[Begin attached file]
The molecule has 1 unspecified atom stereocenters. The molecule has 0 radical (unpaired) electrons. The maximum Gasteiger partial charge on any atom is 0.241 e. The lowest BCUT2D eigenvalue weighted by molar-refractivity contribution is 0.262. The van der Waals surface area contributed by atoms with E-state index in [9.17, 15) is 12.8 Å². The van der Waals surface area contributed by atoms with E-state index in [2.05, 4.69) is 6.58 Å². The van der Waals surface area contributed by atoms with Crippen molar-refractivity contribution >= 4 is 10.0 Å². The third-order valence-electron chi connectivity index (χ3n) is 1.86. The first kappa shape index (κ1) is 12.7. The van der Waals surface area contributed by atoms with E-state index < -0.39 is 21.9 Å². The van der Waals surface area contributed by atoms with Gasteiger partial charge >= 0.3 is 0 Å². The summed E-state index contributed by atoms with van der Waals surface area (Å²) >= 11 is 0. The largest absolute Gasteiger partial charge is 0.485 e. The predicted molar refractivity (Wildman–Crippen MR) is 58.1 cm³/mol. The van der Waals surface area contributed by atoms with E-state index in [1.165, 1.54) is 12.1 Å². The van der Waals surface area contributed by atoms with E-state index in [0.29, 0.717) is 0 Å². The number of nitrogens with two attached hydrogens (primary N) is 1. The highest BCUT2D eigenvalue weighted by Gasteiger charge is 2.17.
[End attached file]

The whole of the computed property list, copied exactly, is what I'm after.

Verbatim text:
The molecule has 1 unspecified atom stereocenters. The molecule has 0 radical (unpaired) electrons. The maximum Gasteiger partial charge on any atom is 0.241 e. The lowest BCUT2D eigenvalue weighted by molar-refractivity contribution is 0.262. The van der Waals surface area contributed by atoms with E-state index in [9.17, 15) is 12.8 Å². The van der Waals surface area contributed by atoms with E-state index in [2.05, 4.69) is 6.58 Å². The van der Waals surface area contributed by atoms with Crippen molar-refractivity contribution >= 4 is 10.0 Å². The third-order valence-electron chi connectivity index (χ3n) is 1.86. The first kappa shape index (κ1) is 12.7. The van der Waals surface area contributed by atoms with E-state index < -0.39 is 21.9 Å². The van der Waals surface area contributed by atoms with Gasteiger partial charge >= 0.3 is 0 Å². The summed E-state index contributed by atoms with van der Waals surface area (Å²) >= 11 is 0. The largest absolute Gasteiger partial charge is 0.485 e. The predicted molar refractivity (Wildman–Crippen MR) is 58.1 cm³/mol. The van der Waals surface area contributed by atoms with E-state index in [1.165, 1.54) is 12.1 Å². The van der Waals surface area contributed by atoms with E-state index in [0.29, 0.717) is 0 Å². The number of nitrogens with two attached hydrogens (primary N) is 1. The highest BCUT2D eigenvalue weighted by Gasteiger charge is 2.17.